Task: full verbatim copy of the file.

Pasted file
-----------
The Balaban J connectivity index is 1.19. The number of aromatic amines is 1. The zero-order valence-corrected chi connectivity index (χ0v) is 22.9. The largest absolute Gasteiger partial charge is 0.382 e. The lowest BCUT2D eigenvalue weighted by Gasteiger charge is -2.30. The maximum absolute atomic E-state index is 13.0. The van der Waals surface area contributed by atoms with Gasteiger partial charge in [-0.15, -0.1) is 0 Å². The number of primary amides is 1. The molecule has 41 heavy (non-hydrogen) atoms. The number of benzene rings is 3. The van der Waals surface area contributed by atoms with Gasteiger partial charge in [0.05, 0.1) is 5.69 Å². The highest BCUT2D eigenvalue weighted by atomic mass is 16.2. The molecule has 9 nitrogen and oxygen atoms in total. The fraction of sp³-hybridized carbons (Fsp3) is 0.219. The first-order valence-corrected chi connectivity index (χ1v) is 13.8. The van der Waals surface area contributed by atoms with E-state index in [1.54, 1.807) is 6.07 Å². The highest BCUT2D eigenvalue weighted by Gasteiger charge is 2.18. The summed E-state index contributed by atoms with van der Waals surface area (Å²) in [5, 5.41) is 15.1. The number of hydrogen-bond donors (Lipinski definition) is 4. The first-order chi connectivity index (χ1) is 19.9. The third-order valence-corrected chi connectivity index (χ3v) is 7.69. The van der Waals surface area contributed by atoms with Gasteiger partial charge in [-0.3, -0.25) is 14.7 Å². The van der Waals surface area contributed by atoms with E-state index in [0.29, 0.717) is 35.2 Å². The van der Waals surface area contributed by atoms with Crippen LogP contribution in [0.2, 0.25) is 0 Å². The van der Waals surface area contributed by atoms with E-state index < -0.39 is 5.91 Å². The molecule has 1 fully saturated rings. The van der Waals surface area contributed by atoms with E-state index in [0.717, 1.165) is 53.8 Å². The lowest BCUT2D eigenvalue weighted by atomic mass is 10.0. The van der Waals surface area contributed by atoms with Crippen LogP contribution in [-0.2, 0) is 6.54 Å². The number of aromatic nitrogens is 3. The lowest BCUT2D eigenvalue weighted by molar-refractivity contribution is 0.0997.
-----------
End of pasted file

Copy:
The Balaban J connectivity index is 1.19. The number of aromatic amines is 1. The zero-order valence-corrected chi connectivity index (χ0v) is 22.9. The largest absolute Gasteiger partial charge is 0.382 e. The lowest BCUT2D eigenvalue weighted by Gasteiger charge is -2.30. The maximum absolute atomic E-state index is 13.0. The van der Waals surface area contributed by atoms with Gasteiger partial charge in [-0.15, -0.1) is 0 Å². The number of primary amides is 1. The molecule has 41 heavy (non-hydrogen) atoms. The number of benzene rings is 3. The van der Waals surface area contributed by atoms with Gasteiger partial charge in [0.05, 0.1) is 5.69 Å². The highest BCUT2D eigenvalue weighted by atomic mass is 16.2. The molecule has 9 nitrogen and oxygen atoms in total. The fraction of sp³-hybridized carbons (Fsp3) is 0.219. The first-order valence-corrected chi connectivity index (χ1v) is 13.8. The van der Waals surface area contributed by atoms with E-state index in [1.54, 1.807) is 6.07 Å². The highest BCUT2D eigenvalue weighted by Gasteiger charge is 2.18. The summed E-state index contributed by atoms with van der Waals surface area (Å²) in [5, 5.41) is 15.1. The number of hydrogen-bond donors (Lipinski definition) is 4. The first-order chi connectivity index (χ1) is 19.9. The third-order valence-corrected chi connectivity index (χ3v) is 7.69. The van der Waals surface area contributed by atoms with Gasteiger partial charge in [-0.3, -0.25) is 14.7 Å². The van der Waals surface area contributed by atoms with E-state index in [0.29, 0.717) is 35.2 Å². The van der Waals surface area contributed by atoms with Crippen LogP contribution in [0.2, 0.25) is 0 Å². The van der Waals surface area contributed by atoms with E-state index < -0.39 is 5.91 Å². The molecule has 1 fully saturated rings. The van der Waals surface area contributed by atoms with E-state index in [0.717, 1.165) is 53.8 Å². The lowest BCUT2D eigenvalue weighted by atomic mass is 10.0. The van der Waals surface area contributed by atoms with Crippen LogP contribution in [-0.2, 0) is 6.54 Å². The number of aromatic nitrogens is 3. The lowest BCUT2D eigenvalue weighted by molar-refractivity contribution is 0.0997.